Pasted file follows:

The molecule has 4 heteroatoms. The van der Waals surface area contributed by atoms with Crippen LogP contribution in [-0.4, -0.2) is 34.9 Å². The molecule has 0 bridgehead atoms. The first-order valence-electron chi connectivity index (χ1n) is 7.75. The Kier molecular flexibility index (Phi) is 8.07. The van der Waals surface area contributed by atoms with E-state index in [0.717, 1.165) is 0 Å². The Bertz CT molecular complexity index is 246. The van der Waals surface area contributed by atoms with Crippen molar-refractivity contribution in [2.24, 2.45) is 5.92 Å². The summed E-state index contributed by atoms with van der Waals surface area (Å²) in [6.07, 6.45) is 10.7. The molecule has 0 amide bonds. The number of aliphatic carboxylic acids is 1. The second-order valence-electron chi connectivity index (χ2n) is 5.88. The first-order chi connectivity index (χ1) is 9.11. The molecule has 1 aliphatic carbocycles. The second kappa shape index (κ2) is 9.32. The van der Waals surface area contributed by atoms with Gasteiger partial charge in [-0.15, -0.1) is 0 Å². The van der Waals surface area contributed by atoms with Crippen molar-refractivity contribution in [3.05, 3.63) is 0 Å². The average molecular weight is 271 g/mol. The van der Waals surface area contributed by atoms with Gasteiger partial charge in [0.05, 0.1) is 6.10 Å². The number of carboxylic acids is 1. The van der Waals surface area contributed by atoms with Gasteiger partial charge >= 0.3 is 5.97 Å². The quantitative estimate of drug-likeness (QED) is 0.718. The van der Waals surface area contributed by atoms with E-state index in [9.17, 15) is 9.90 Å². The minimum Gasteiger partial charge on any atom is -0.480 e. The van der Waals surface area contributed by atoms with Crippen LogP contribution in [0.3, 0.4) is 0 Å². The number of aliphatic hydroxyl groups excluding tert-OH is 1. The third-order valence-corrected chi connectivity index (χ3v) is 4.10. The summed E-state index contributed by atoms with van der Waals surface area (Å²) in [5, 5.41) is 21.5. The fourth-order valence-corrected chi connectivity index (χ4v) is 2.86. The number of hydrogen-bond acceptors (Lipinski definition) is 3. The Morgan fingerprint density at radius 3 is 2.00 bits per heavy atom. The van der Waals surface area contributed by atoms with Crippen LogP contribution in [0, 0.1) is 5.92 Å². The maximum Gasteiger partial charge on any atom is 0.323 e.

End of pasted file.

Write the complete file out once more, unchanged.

The molecule has 4 heteroatoms. The van der Waals surface area contributed by atoms with Crippen LogP contribution in [-0.4, -0.2) is 34.9 Å². The molecule has 0 bridgehead atoms. The first-order valence-electron chi connectivity index (χ1n) is 7.75. The Kier molecular flexibility index (Phi) is 8.07. The van der Waals surface area contributed by atoms with E-state index in [0.717, 1.165) is 0 Å². The Bertz CT molecular complexity index is 246. The van der Waals surface area contributed by atoms with Crippen molar-refractivity contribution in [2.24, 2.45) is 5.92 Å². The summed E-state index contributed by atoms with van der Waals surface area (Å²) in [6.07, 6.45) is 10.7. The molecule has 0 amide bonds. The number of aliphatic carboxylic acids is 1. The second-order valence-electron chi connectivity index (χ2n) is 5.88. The first-order chi connectivity index (χ1) is 9.11. The molecule has 1 aliphatic carbocycles. The second kappa shape index (κ2) is 9.32. The van der Waals surface area contributed by atoms with Gasteiger partial charge in [-0.15, -0.1) is 0 Å². The van der Waals surface area contributed by atoms with Crippen molar-refractivity contribution in [3.05, 3.63) is 0 Å². The average molecular weight is 271 g/mol. The van der Waals surface area contributed by atoms with Gasteiger partial charge in [0.05, 0.1) is 6.10 Å². The number of carboxylic acids is 1. The van der Waals surface area contributed by atoms with Gasteiger partial charge >= 0.3 is 5.97 Å². The quantitative estimate of drug-likeness (QED) is 0.718. The van der Waals surface area contributed by atoms with E-state index in [9.17, 15) is 9.90 Å². The minimum Gasteiger partial charge on any atom is -0.480 e. The van der Waals surface area contributed by atoms with Crippen LogP contribution in [0.3, 0.4) is 0 Å². The number of aliphatic hydroxyl groups excluding tert-OH is 1. The third-order valence-corrected chi connectivity index (χ3v) is 4.10. The summed E-state index contributed by atoms with van der Waals surface area (Å²) in [5, 5.41) is 21.5. The fourth-order valence-corrected chi connectivity index (χ4v) is 2.86. The number of hydrogen-bond acceptors (Lipinski definition) is 3. The Morgan fingerprint density at radius 3 is 2.00 bits per heavy atom. The van der Waals surface area contributed by atoms with Crippen LogP contribution in [0, 0.1) is 5.92 Å². The maximum Gasteiger partial charge on any atom is 0.323 e.